The Maldives opposition expressed confidence of a free and fair poll as voting got underway on Saturday in bi-elections in the politically troubled nation.International affairs spokesman for the opposition Maldivian Democratic Party (MDP) Hamid Abdul Ghafoor told Xinhua that his party led by former President Mohamed Nasheed hopes the peaceful conditions will pave the way for an early presidential election. The Elections Commission on Friday said it had received 21 complaints in relation to the parliamentary bi-elections for the Kaafu Atoll Kaashidhoo and Thaa Atoll Thimarafushi constituencies and the Kumundhoo council bi-election.The Maldives with nearly 1,200 scattered atolls is undergoing political turmoil since former vice president Mohammed Waheed took over the office as president following a controversial power transfer. “Polling is going peacefully and we have confidence with the elections commission that the elections will be free and fair. We are thankful to everyone to help make this peaceful. This shows the conditions to hold peaceful elections exist and thus there is no reason hold back on an early presidential election,”said Ghafoor. Voting in the bi-elections for the Kaashidhoo and Thimarafushi constituencies and the Thaa Atoll Gaadhiffushi and Haa dhaal Atoll Kumundhoo island councils began early Saturday and will continue till evening. Former President Nasheed claimed he was ousted by a military- backed coup and is demanding an early presidential election.In a statement last month the European Union noted that agreement on the holding of early elections, on the independent investigation of the transfer of power in February and the reestablishment of the correction functioning of government and parliament is now more important than ever.The United States has also supported an early presidential election and has come forward to assist the holding of a free and fair poll. (Xinhua)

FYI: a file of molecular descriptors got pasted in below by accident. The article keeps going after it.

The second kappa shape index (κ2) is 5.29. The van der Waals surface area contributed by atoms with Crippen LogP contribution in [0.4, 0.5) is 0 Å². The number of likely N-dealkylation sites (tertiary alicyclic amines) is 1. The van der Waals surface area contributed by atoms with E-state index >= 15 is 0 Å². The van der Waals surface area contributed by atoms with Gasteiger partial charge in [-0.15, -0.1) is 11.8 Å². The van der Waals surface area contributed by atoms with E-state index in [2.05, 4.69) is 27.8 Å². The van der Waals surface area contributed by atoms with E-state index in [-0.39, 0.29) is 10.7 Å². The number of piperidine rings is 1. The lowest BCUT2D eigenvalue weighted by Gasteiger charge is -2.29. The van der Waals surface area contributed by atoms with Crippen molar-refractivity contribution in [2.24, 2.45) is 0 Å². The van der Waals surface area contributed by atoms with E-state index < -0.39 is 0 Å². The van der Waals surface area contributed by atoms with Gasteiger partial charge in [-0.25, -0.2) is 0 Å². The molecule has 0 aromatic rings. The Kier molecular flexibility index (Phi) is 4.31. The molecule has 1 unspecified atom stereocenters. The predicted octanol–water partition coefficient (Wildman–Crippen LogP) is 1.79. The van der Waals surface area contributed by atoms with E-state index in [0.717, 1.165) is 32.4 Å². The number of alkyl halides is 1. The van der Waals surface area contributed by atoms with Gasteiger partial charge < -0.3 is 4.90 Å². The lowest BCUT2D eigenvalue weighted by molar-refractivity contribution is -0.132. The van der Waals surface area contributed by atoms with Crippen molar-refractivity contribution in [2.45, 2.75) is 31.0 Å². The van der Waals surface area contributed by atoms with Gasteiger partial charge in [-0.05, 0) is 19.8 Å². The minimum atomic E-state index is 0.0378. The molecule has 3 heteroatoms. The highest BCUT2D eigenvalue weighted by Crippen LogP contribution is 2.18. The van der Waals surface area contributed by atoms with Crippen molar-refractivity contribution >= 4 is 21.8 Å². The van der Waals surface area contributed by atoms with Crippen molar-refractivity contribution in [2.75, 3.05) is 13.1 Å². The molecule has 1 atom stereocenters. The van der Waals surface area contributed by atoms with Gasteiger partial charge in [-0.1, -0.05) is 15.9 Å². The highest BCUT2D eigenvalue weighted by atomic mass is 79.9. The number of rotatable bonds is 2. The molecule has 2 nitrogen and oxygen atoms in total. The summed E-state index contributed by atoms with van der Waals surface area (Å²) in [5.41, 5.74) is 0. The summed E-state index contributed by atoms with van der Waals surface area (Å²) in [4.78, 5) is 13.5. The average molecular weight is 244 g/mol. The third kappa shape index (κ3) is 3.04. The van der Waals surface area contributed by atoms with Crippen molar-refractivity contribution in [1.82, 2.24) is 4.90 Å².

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first_imgLondon: England batsman Jonny Bairstow can’t wait for the “biggest summer” of his cricket career to get underway with the World Cup this month but he also expects it to be the most gruelling as the Ashes is lined up just a few weeks later. Bairstow, who scored 445 runs from 10 matches for Sunrisers Hyderabad in his debut IPL season, will be a key player for the England in the World Cup starting May 30 in the United Kingdom. The World Cup will end on July 14 and the Ashes, against arch-rivals Australia, will start August 1. “It is huge. It is the biggest summer I will ever be involved in. It is the biggest ever summer for English cricket full stop,” he told ‘The Daily Telegraph’. “A World Cup and an Ashes; it is going to be amazing. You dream of winning them. If you can’t dream about that and think what that is going to feel like then what is the point (of playing)? “At the same time you know it is going be a gruelling summer. Five Tests at the end of World Cup is going to be tough, mentally and physically,” he added. Bairstow played alongside Australia’s David Warner, who came back after serving a one-year ban for his role in the infamous ball-tampering scandal, in the IPL. Speaking of his impressions of the controversial but swashbuckling batsman from Down Under, Bairstow said, “I think that experience (ball-tampering) can only change you as a person. He was a very good team-mate, he passed on a lot of knowledge about local bowlers, game-plans, pitches, everything. He was excellent.” All praise he might be for Warner but the Englishman said there would be no love lost when the two square off during the Ashes. “We can say hello now. We did not have a connection before, but now we’ve played together and done well together and had a good partnership it will make a difference. “We spent five weeks together having dinner and coffees. It changes things but it will still be England versus Australia,” he said. Bairstow also spoke of an interaction with England football manager Gareth Southgate, who was widely credited for the team’s run till semifinals of the FIFA World Cup last year. The batsman, however, did not elaborate on the interaction. “The biggest thing for us will be home support, playing in front of our own fans. We heard from Gareth Southgate last week. He was brilliant. A lovely guy. The football lads were so meticulous in their planning for the World Cup last year.last_img